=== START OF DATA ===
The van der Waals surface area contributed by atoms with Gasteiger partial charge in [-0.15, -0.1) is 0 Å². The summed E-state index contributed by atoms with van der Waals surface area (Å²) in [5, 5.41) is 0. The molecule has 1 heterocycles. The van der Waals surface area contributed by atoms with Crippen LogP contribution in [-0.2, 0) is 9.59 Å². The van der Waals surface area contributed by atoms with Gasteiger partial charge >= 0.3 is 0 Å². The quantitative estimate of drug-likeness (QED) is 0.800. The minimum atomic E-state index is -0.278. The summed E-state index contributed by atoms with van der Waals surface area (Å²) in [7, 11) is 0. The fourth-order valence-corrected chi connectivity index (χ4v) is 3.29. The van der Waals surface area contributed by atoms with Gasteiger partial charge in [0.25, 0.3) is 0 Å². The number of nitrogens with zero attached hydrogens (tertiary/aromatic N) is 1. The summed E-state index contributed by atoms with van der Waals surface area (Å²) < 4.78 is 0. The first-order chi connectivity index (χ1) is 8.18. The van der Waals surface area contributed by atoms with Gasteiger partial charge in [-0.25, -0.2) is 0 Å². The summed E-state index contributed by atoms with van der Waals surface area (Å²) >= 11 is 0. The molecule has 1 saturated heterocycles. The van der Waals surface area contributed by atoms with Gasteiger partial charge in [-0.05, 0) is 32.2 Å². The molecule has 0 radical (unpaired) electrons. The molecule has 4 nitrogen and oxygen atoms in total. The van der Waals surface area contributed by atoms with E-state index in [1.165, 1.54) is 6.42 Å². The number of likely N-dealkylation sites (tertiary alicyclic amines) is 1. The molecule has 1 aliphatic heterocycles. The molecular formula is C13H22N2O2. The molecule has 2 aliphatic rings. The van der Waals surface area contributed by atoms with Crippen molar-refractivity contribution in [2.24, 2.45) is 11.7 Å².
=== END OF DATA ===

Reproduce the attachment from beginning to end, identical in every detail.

The van der Waals surface area contributed by atoms with Gasteiger partial charge in [-0.15, -0.1) is 0 Å². The summed E-state index contributed by atoms with van der Waals surface area (Å²) in [5, 5.41) is 0. The molecule has 1 heterocycles. The van der Waals surface area contributed by atoms with Crippen LogP contribution in [-0.2, 0) is 9.59 Å². The van der Waals surface area contributed by atoms with Gasteiger partial charge >= 0.3 is 0 Å². The quantitative estimate of drug-likeness (QED) is 0.800. The minimum atomic E-state index is -0.278. The summed E-state index contributed by atoms with van der Waals surface area (Å²) in [7, 11) is 0. The fourth-order valence-corrected chi connectivity index (χ4v) is 3.29. The van der Waals surface area contributed by atoms with Gasteiger partial charge in [0.25, 0.3) is 0 Å². The number of nitrogens with zero attached hydrogens (tertiary/aromatic N) is 1. The summed E-state index contributed by atoms with van der Waals surface area (Å²) < 4.78 is 0. The first-order chi connectivity index (χ1) is 8.18. The van der Waals surface area contributed by atoms with Gasteiger partial charge in [-0.25, -0.2) is 0 Å². The summed E-state index contributed by atoms with van der Waals surface area (Å²) >= 11 is 0. The molecule has 1 saturated heterocycles. The van der Waals surface area contributed by atoms with Gasteiger partial charge in [-0.05, 0) is 32.2 Å². The molecule has 0 radical (unpaired) electrons. The molecule has 4 nitrogen and oxygen atoms in total. The van der Waals surface area contributed by atoms with E-state index in [1.165, 1.54) is 6.42 Å². The number of likely N-dealkylation sites (tertiary alicyclic amines) is 1. The molecule has 1 aliphatic heterocycles. The molecular formula is C13H22N2O2. The molecule has 2 aliphatic rings. The van der Waals surface area contributed by atoms with Crippen molar-refractivity contribution in [2.24, 2.45) is 11.7 Å².